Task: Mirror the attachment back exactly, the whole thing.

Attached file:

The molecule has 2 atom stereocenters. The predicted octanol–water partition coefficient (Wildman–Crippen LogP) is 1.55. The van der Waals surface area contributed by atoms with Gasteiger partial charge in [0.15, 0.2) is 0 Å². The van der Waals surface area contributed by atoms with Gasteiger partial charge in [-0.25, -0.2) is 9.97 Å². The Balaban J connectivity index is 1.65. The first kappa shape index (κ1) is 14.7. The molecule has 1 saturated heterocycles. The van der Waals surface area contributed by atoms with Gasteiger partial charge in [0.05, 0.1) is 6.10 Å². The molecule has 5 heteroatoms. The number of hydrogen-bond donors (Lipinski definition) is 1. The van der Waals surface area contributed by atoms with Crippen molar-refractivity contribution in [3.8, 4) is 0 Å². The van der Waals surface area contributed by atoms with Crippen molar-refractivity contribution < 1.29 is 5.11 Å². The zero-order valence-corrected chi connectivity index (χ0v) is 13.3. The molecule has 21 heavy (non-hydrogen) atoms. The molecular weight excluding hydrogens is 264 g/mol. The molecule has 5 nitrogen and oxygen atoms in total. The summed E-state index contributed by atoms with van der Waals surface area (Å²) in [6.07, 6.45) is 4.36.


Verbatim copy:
The molecule has 2 atom stereocenters. The predicted octanol–water partition coefficient (Wildman–Crippen LogP) is 1.55. The van der Waals surface area contributed by atoms with Gasteiger partial charge in [0.15, 0.2) is 0 Å². The van der Waals surface area contributed by atoms with Gasteiger partial charge in [-0.25, -0.2) is 9.97 Å². The Balaban J connectivity index is 1.65. The first kappa shape index (κ1) is 14.7. The molecule has 1 saturated heterocycles. The van der Waals surface area contributed by atoms with Gasteiger partial charge in [0.05, 0.1) is 6.10 Å². The molecule has 5 heteroatoms. The number of hydrogen-bond donors (Lipinski definition) is 1. The van der Waals surface area contributed by atoms with Crippen molar-refractivity contribution in [3.8, 4) is 0 Å². The van der Waals surface area contributed by atoms with Crippen molar-refractivity contribution < 1.29 is 5.11 Å². The zero-order valence-corrected chi connectivity index (χ0v) is 13.3. The molecule has 21 heavy (non-hydrogen) atoms. The molecular weight excluding hydrogens is 264 g/mol. The molecule has 5 nitrogen and oxygen atoms in total. The summed E-state index contributed by atoms with van der Waals surface area (Å²) in [6.07, 6.45) is 4.36.